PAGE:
The single biggest reason for hiring a custom home builder is because you have you own idea of what your house should look like. Custom builders by definition build the house you ask them to build. Big or small, single story of three story, brick or vinyl – it doesn’t matter. The idea here is that a custom builder will build a house the way you want it. Period. (as long as you can pay for it and it meets code requirements).
Because custom builders, never build the same plan twice, some of the efficiencies that often come with building the same or similar plan many times, which is what tract or production builder do, are not realized. Consequently custom homes are often more expensive, than similar sized production homes. However this cost differential is also due to the fact the custom home often, also, utilize more expensive materials and have incorporated into them more expensive features.
Custom home builders also have the reputation of doing better or higher quality work – a reputation not always deserved. While custom home builders are often smaller companies where employees are people not just numbers, these builders tend to be more flexible, more responsive to customers, and they tend to take greater pride in their work. Conversely, unlike large companies that may have a site supervisor to supervise and will also have a quality control department, custom home builders often times have neither.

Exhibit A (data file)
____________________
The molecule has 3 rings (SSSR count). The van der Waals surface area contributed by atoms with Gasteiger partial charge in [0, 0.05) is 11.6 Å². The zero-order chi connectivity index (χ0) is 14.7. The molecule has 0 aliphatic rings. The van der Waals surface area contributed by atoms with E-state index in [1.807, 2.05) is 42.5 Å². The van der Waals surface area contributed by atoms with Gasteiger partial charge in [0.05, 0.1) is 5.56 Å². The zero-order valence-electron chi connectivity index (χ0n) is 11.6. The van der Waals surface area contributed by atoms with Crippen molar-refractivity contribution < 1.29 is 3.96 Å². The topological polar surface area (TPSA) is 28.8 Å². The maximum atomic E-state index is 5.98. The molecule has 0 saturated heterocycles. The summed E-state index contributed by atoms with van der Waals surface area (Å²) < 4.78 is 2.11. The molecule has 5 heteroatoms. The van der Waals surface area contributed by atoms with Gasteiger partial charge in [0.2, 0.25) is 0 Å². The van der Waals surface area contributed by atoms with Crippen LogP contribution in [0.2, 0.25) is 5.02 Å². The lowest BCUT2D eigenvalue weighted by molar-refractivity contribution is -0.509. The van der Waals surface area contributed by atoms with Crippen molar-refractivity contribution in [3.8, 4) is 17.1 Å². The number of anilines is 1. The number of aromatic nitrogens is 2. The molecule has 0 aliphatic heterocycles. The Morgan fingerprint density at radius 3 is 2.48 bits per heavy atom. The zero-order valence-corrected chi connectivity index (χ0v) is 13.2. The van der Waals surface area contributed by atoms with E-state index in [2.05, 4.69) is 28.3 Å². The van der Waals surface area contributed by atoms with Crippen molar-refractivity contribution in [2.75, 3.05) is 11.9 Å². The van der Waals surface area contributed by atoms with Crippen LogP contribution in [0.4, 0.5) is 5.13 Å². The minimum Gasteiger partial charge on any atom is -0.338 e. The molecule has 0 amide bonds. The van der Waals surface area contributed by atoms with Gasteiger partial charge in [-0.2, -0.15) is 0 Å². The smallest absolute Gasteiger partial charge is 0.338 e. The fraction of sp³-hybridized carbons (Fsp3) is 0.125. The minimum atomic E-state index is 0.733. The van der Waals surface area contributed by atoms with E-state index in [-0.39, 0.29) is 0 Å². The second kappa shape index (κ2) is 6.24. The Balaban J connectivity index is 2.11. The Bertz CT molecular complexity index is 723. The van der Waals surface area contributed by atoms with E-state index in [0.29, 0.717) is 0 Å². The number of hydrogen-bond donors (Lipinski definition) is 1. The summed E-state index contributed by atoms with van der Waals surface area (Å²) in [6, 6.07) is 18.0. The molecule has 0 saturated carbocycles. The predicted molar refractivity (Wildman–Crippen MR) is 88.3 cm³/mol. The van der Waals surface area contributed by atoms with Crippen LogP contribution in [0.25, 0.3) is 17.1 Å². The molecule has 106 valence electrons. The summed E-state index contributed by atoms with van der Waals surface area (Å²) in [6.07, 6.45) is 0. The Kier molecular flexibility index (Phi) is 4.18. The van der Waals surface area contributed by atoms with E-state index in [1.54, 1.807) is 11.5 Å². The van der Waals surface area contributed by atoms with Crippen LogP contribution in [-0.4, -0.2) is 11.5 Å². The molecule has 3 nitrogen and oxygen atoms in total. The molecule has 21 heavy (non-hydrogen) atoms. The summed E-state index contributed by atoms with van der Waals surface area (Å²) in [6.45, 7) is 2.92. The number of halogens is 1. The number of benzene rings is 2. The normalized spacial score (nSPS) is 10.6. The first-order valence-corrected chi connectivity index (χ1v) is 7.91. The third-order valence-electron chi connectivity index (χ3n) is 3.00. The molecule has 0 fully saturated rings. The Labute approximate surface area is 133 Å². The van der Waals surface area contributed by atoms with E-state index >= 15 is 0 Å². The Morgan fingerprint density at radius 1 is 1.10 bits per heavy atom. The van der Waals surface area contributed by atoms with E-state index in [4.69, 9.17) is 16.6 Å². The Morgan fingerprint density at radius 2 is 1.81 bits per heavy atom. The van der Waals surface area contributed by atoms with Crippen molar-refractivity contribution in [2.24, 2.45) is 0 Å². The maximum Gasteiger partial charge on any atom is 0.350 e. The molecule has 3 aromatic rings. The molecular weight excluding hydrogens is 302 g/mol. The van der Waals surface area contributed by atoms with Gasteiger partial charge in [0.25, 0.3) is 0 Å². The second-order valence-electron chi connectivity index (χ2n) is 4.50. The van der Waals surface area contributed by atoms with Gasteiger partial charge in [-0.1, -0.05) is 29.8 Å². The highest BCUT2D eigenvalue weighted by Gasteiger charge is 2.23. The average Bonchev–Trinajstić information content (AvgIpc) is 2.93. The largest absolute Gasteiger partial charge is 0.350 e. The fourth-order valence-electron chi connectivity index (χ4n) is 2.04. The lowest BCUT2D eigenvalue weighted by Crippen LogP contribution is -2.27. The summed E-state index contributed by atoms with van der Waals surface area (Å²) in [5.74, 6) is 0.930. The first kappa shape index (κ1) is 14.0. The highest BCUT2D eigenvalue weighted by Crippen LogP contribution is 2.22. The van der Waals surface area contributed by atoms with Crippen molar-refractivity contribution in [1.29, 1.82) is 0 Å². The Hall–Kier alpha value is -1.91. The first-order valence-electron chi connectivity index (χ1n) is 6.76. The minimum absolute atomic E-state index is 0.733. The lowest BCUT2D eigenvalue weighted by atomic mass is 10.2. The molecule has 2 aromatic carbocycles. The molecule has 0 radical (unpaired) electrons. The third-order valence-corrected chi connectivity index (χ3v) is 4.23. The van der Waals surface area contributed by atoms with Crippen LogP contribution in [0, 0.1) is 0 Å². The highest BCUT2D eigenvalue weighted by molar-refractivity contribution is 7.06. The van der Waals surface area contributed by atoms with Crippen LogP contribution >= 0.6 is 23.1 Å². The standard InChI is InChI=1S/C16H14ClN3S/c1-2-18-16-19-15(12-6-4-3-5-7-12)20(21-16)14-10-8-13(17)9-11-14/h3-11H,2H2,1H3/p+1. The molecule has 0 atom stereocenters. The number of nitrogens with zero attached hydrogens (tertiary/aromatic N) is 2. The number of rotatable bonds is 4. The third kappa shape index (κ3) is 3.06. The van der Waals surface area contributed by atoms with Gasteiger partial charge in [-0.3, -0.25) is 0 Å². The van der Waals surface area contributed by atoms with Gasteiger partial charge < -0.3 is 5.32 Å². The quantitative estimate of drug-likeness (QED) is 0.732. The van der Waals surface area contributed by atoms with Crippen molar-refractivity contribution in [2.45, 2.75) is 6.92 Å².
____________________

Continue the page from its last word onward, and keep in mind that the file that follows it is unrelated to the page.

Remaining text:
The last type of builder is a customized builder. They specialize in building homes from scratch or a blank sheet of paper. These builders are accustomed to creating unique, one of-a-kind homes. They are typically smaller builders and produce fewer homes per year.
- Unlimited ability to customize
- Buyers typically bring their own blue prints/floor plans
- Offer more personalized service
- Homes have a unique look, not cookie-cutter
- Development of cost estimate takes time
- Building timetable is also drawn out
- No experience in building your exact home
- Cost is higher – no economies of scale in buying materials or building homes en mass.